Tags: Awards, NSLPY
As everyone gears up for another fantastic school year, AASL hopes that members will consider applying for an AASL award to help demonstrate to your community that school librarians and effective school library programs have a positive impact on teaching and learning.
In particular, members will have recently received an email from AASL regarding the National School Library Program of the Year award (NSLPY) sponsored by Follett which indicates that the award criteria and application have been reviewed and updated. AASL has just posted working documents that can be accessed and reviewed in advance of the official revamped application which will launch in several weeks http://www.ala.org/aasl/awards/nslpy.
Now is the perfect time to begin exploring the process and to further encourage you, over the next three weeks, we are going to share observations from the 2013 award-recipients – Kay Wejrowski from Swan Valley High School, Saginaw MI; Jennifer Jamison, Pennsylvania Avenue School, Atlantic City, NJ; and Lauren Kniola, New Augusta South Elementary School, Indianapolis, IN.
First up is Kay with remarks made at the AASL Awards Luncheon held July 1, at ALA Annual in Chicago, IL. Kay’s program is an inspiration for those who think you must have a perfect Architectural Digest-type environment – remember it’s the people and the content that counts as Swan Valley’s original application noted – “Our bookends don’t match. Most of the furniture in our library is from the seventies. And yes, we still have some giant box computer monitors. But the patrons in our library don’t even notice. What they do see, however, is a safe place where their questions are answered, their thirst for knowledge is quenched, and their educational, and often social and personal needs, are met.”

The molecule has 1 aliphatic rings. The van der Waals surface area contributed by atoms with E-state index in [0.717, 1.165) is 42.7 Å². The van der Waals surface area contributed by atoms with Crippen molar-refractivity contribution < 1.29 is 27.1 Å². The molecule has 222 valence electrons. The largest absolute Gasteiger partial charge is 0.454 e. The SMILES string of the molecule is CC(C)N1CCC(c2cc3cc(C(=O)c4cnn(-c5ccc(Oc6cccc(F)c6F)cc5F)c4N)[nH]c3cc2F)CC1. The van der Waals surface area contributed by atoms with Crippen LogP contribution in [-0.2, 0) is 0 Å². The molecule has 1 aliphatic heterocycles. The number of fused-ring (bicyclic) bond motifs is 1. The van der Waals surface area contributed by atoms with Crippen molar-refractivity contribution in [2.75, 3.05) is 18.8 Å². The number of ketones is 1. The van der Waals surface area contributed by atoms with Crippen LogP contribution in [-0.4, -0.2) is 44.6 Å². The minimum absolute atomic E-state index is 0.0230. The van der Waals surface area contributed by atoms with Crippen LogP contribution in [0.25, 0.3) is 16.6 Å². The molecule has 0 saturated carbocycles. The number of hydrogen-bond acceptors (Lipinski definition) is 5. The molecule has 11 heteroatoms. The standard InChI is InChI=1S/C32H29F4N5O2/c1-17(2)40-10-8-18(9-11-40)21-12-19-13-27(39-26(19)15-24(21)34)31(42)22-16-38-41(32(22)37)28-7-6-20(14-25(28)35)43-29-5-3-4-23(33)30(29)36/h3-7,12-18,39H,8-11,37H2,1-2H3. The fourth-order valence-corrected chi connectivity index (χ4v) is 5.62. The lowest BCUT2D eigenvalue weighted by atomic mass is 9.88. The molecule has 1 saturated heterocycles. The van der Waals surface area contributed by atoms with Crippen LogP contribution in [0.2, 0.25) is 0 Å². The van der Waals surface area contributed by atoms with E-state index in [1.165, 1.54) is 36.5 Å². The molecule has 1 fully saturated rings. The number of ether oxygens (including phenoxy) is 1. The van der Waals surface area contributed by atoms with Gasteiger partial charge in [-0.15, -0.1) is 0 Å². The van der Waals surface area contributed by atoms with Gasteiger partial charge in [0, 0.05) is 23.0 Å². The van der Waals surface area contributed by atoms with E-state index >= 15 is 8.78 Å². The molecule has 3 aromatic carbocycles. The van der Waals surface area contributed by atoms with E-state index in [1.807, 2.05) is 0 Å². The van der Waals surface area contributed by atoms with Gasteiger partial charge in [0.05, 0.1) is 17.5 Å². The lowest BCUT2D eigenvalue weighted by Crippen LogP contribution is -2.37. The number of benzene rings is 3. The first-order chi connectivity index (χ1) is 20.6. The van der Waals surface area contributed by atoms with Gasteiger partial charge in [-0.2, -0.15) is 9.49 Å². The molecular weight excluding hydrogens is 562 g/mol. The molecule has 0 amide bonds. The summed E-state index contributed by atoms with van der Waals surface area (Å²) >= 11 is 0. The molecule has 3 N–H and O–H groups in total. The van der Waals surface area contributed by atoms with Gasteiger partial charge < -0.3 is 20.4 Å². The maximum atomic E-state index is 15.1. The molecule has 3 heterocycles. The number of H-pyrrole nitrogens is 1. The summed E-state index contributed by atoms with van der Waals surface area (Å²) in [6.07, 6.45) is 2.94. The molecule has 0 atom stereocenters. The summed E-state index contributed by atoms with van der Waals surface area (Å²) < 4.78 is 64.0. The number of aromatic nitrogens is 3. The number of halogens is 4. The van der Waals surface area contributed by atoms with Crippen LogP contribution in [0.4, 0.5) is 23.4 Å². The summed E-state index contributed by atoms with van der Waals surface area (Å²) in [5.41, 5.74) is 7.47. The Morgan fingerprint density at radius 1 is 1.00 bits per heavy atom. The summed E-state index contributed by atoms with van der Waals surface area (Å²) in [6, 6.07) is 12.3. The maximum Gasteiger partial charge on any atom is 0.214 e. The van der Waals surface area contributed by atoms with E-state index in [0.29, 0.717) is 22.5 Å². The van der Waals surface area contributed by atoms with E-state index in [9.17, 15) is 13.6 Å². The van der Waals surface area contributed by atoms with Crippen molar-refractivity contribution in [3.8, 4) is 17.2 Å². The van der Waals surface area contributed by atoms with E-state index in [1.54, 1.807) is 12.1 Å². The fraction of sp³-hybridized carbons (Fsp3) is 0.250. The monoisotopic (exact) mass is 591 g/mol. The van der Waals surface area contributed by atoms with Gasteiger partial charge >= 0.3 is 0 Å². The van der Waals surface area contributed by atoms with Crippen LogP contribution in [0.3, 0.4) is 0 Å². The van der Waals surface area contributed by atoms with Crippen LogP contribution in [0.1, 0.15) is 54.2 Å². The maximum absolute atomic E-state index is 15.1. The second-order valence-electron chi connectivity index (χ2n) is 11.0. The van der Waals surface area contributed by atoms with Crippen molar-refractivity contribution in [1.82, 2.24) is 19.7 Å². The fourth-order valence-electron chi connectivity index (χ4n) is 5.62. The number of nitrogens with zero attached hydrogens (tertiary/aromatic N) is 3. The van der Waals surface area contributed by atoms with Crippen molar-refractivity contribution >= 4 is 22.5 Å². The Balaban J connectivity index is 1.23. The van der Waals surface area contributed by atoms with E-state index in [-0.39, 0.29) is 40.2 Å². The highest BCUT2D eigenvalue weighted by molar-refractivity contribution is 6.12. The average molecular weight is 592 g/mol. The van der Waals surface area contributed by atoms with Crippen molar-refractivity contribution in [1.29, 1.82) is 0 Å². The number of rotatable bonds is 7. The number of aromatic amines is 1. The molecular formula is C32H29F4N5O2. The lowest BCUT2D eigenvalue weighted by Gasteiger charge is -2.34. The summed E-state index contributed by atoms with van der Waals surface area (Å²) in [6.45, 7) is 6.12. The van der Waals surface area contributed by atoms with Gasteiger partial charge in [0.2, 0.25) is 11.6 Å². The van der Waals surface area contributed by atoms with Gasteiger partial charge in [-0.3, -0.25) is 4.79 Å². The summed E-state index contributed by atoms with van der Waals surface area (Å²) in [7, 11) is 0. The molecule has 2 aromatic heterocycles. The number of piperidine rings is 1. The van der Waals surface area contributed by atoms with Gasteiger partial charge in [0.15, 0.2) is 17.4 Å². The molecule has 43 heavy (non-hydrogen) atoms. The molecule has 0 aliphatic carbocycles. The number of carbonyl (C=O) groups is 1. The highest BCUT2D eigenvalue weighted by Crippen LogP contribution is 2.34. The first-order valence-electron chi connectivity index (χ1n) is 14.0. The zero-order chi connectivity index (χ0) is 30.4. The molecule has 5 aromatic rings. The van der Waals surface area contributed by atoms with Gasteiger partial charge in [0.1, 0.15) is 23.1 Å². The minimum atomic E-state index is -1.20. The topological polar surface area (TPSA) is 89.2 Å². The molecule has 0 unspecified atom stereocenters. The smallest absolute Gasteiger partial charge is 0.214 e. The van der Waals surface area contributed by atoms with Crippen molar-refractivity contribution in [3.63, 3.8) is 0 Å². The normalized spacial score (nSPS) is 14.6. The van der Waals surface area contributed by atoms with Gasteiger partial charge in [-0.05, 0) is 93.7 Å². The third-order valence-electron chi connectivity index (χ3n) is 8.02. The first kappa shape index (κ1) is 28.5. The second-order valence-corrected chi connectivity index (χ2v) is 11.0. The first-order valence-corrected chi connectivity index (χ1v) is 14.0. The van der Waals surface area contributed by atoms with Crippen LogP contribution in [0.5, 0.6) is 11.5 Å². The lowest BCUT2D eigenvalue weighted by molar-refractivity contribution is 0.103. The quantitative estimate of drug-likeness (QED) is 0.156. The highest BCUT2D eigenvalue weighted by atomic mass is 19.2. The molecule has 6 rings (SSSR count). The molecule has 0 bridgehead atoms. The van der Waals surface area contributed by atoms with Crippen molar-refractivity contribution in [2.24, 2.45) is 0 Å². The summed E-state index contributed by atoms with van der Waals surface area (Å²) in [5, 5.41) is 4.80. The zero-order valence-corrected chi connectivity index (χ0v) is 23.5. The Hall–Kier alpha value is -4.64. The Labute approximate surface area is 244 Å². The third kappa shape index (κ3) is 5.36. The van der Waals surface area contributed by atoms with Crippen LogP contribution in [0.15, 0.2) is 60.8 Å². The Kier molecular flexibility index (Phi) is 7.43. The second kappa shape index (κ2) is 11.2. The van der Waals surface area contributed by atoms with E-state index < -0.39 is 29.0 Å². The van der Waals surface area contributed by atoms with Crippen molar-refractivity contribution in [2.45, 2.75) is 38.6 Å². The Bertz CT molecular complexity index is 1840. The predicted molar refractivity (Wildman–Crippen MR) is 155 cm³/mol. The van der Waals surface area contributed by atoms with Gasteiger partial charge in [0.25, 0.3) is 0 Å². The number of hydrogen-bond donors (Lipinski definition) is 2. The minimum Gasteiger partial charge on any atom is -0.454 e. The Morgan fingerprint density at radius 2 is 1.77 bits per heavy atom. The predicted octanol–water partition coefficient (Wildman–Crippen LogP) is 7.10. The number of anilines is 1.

The NSLPY Award recognizes school library programs that meet the needs of the changing school and library environment. Exemplary school library programs ensure that the students and staff are effective users of ideas and information. These programs empower learners to be critical thinkers, enthusiastic readers, skillful researchers and ethical users of information. We know there are more of you out there – step up and start the process now!
AASL School Library Program of the Year - Kay Wejrowski
Thank you, American Association of School Librarians and Follett for the great honor today. Just before the school year ended this spring, Sarah, one of our seniors, said to me, “I can’t believe that I’m graduating . . . I can remember when I was an 8th grader and how I was so afraid of coming to the high school. I remember coming to orientation and telling my mentor how scared I was.”
Sarah told me that the senior who was head of her visitation group reassured her, “You will do just fine in high school. If you get lost, or don’t know what you’re supposed to do, or can’t find your way, just go to the library. They’ll tell you what to do and help you with whatever you need.”